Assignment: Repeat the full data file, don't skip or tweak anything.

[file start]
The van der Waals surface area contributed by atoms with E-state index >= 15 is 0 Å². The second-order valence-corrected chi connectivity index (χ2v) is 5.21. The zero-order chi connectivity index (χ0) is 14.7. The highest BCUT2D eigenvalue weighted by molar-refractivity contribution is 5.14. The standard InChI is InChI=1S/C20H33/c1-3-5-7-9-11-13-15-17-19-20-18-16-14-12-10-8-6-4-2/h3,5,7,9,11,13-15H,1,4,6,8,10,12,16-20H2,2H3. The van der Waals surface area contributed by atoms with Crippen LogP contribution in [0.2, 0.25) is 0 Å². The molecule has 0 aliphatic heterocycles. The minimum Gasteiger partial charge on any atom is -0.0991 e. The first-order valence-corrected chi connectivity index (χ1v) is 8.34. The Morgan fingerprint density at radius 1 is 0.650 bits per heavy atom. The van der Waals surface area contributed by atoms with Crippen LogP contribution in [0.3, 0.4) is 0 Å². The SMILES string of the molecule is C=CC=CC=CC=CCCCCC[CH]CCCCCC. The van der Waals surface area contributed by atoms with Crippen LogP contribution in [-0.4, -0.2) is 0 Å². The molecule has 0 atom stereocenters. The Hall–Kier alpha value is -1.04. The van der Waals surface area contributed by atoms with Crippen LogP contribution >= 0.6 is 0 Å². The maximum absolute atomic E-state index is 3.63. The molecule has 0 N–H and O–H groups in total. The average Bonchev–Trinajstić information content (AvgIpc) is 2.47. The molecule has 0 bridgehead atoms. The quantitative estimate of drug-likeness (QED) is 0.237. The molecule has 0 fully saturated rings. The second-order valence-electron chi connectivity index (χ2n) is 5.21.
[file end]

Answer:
The van der Waals surface area contributed by atoms with E-state index >= 15 is 0 Å². The second-order valence-corrected chi connectivity index (χ2v) is 5.21. The zero-order chi connectivity index (χ0) is 14.7. The highest BCUT2D eigenvalue weighted by molar-refractivity contribution is 5.14. The standard InChI is InChI=1S/C20H33/c1-3-5-7-9-11-13-15-17-19-20-18-16-14-12-10-8-6-4-2/h3,5,7,9,11,13-15H,1,4,6,8,10,12,16-20H2,2H3. The van der Waals surface area contributed by atoms with Crippen LogP contribution in [0.2, 0.25) is 0 Å². The molecule has 0 aliphatic heterocycles. The minimum Gasteiger partial charge on any atom is -0.0991 e. The first-order valence-corrected chi connectivity index (χ1v) is 8.34. The Morgan fingerprint density at radius 1 is 0.650 bits per heavy atom. The van der Waals surface area contributed by atoms with Crippen LogP contribution in [0.3, 0.4) is 0 Å². The SMILES string of the molecule is C=CC=CC=CC=CCCCCC[CH]CCCCCC. The van der Waals surface area contributed by atoms with Crippen LogP contribution in [-0.4, -0.2) is 0 Å². The molecule has 0 atom stereocenters. The Hall–Kier alpha value is -1.04. The van der Waals surface area contributed by atoms with Crippen LogP contribution >= 0.6 is 0 Å². The maximum absolute atomic E-state index is 3.63. The molecule has 0 N–H and O–H groups in total. The average Bonchev–Trinajstić information content (AvgIpc) is 2.47. The molecule has 0 bridgehead atoms. The quantitative estimate of drug-likeness (QED) is 0.237. The molecule has 0 fully saturated rings. The second-order valence-electron chi connectivity index (χ2n) is 5.21.